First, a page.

The Anabaptists said that if you were baptized as an infant you couldn’t even know if you were baptized. Luther responded, “Were I to reject everything which I have not seen or heard, I would indeed not have much left, either of faith or of love, either of spiritual or of temporal things. I might reply, ‘My friend, how do you know that this man is your father, this woman is your mother?’” His point was that there is a lot we have not seen, and if we cannot believe that which we have not witnessed or don’t remember witnessing, we can know hardly anything—even who our parents are.
How can you know you were baptized? First, baptism “is a work of God, not invented by man but commanded by God and witnessed to by the gospel. Secondly, there are people who can witness to the fact that you have been baptized, and no one can contradict or prove the opposite. In the third place, there is the work, i.e., you are reckoned among Christians, admitted to the sacrament, and to the use of all Christian privileges. This would not be the case if you had not been baptized and all were not sure of it.” You know you have been baptized because God and others were witness to it. The Church treats you as a Christian.
Then he goes on to acknowledge just how important faith is in relation to baptism: “It makes it a matter of every man’s conscience to realize that if he is to be saved he must believe and not pretend that it is sufficient for a Christian to be baptized.” Faith must absolutely be present to be saved. Even if one is baptized, without faith it is of no benefit. But Jesus is there in baptism, and He is the One who gives faith at the outset: “We can hardly deny that the same Christ is present at baptism and in baptism, in fact is himself the baptizer, who in those days came in his mother’s womb to John [the Baptist]. In baptism, he can speak as well through the mouth of the priest, as when he spoke through his mother. Since then he is present, speaks, and baptizes, why should not his Word and baptism call forth spirit and faith in the child as then it produced faith in John?”
Even more so, when it comes to bringing children to baptism, “[Jesus] commands us to bring the children to him. In Matt. 19[:14] he embraces them, kisses them, and says that theirs is the kingdom of heaven. The misled spirits like to fend this off by saying, Christ is not speaking of children, but of the humble. But this is a false note, for the text clearly says that they brought to him children, not the humble.”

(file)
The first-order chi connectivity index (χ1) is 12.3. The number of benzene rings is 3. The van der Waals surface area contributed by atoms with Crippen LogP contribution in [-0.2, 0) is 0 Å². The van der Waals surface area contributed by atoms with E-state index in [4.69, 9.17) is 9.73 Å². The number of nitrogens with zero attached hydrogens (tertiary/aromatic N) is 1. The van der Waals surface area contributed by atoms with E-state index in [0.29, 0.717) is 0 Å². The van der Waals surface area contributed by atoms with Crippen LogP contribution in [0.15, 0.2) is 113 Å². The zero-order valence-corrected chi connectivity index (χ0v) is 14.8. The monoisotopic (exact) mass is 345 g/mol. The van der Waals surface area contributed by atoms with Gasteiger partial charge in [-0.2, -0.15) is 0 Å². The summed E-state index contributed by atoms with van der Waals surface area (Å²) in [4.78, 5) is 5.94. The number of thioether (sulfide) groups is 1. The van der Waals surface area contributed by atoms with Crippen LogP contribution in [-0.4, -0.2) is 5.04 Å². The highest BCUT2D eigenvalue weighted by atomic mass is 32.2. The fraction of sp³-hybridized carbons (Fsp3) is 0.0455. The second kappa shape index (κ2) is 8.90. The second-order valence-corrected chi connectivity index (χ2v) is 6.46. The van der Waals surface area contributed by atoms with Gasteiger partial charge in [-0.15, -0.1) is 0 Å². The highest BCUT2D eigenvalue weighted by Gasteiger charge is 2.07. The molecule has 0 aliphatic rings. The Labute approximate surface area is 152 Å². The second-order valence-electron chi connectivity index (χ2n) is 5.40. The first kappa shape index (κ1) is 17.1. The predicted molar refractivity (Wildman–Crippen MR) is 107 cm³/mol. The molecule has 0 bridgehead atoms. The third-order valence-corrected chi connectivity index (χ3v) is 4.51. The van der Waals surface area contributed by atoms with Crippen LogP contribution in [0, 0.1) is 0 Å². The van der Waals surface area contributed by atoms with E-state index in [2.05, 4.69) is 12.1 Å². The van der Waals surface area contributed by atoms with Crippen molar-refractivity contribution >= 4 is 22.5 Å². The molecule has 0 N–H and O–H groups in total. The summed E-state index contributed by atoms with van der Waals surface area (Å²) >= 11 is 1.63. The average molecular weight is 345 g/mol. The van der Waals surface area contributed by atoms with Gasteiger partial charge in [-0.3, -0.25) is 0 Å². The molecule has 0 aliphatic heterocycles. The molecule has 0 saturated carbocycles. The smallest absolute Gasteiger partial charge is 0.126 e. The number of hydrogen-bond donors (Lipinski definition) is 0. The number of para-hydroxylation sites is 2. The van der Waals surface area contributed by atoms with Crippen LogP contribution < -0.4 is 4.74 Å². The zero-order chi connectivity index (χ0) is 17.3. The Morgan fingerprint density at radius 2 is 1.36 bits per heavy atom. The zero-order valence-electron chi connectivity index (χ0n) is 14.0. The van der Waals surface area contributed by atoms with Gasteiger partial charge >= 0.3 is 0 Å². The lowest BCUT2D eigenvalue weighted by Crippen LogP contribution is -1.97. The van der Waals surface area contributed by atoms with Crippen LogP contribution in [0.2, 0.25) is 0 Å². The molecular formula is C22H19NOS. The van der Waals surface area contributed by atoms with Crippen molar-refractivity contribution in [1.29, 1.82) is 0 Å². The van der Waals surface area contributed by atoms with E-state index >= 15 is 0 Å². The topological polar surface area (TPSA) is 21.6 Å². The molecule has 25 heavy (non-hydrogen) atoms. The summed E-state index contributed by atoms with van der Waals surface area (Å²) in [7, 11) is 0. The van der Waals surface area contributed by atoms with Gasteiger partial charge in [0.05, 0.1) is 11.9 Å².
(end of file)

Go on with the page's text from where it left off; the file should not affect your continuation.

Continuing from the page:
Some might argue that this doesn’t prove anything because Jesus didn’t specifically command the baptism of children. Luther’s response: “Neither has he specifically commanded the baptism of adults, nor of men or of women, so we had better not baptize anybody.” Jesus hasn’t specified any particular sort of person to baptize. He said, “all nations.” So, either we can baptize children, as a they are a part of that, or if logic precludes children, then we can baptize no one.
Continuing, then Luther builds his argument to what really makes us unique from every other Christian church body: trust in the promise of God’s Word. That is, we believe we have the gifts God gives because those gifts are made certain by God’s promise. They don’t depend on the strength of our faith, but the trustworthiness of the One who spoke them. “The unchanging Word of God, once spoken in the first baptism, ever remains standing, so that afterwards they can come to faith in it, if they will, and the water with which they were baptized they can afterwards receive in faith, if they will. Even if they contradict the Word a hundred times, it still remains the Word spoken in the first baptism. Its power does not derive from the fact that it is repeated many times or is spoken anew, but from the fact that it was commanded once to be spoken.”
So, even if for some reason the child would fall away from the baptismal faith, there is no need to repeat it. The Word still stands as promised. Jesus commanded us to baptize (Matthew 28:19), and He promises that this does something (see Mark 16:16; John 3:5; and in the Epistles: Romans 6:3-4; Colossians 2:11-12; Galatians 3:27; Titus 3:4-8; Ephesians 5:26; Hebrews 10:22; and 1 Pet 3:21. Notice in all of these passages that baptism doesn’t symbolize something. It actually does it. God’s Word does what it says, Is 55:11). Therefore, the Word still stands true because it is a certain Word.